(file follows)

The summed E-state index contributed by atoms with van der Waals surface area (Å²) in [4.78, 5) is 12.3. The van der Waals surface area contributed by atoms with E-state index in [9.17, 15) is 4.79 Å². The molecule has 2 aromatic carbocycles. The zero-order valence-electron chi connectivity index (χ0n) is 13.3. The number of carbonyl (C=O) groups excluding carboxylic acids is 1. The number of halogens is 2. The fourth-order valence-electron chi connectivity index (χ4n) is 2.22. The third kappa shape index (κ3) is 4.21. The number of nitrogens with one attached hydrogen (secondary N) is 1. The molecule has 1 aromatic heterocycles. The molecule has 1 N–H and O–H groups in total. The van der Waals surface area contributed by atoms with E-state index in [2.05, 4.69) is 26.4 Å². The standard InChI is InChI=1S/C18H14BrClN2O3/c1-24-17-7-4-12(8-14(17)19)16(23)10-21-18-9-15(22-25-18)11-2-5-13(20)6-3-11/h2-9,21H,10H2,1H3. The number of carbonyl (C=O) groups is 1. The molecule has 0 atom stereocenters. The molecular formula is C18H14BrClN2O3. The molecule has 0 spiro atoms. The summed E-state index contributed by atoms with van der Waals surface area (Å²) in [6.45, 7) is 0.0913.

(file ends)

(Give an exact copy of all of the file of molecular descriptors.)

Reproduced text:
The summed E-state index contributed by atoms with van der Waals surface area (Å²) in [4.78, 5) is 12.3. The van der Waals surface area contributed by atoms with E-state index in [9.17, 15) is 4.79 Å². The molecule has 2 aromatic carbocycles. The zero-order valence-electron chi connectivity index (χ0n) is 13.3. The number of carbonyl (C=O) groups excluding carboxylic acids is 1. The number of halogens is 2. The fourth-order valence-electron chi connectivity index (χ4n) is 2.22. The third kappa shape index (κ3) is 4.21. The number of nitrogens with one attached hydrogen (secondary N) is 1. The molecule has 1 aromatic heterocycles. The molecule has 1 N–H and O–H groups in total. The van der Waals surface area contributed by atoms with E-state index in [2.05, 4.69) is 26.4 Å². The standard InChI is InChI=1S/C18H14BrClN2O3/c1-24-17-7-4-12(8-14(17)19)16(23)10-21-18-9-15(22-25-18)11-2-5-13(20)6-3-11/h2-9,21H,10H2,1H3. The number of carbonyl (C=O) groups is 1. The molecule has 0 atom stereocenters. The molecular formula is C18H14BrClN2O3. The molecule has 0 spiro atoms. The summed E-state index contributed by atoms with van der Waals surface area (Å²) in [6.45, 7) is 0.0913.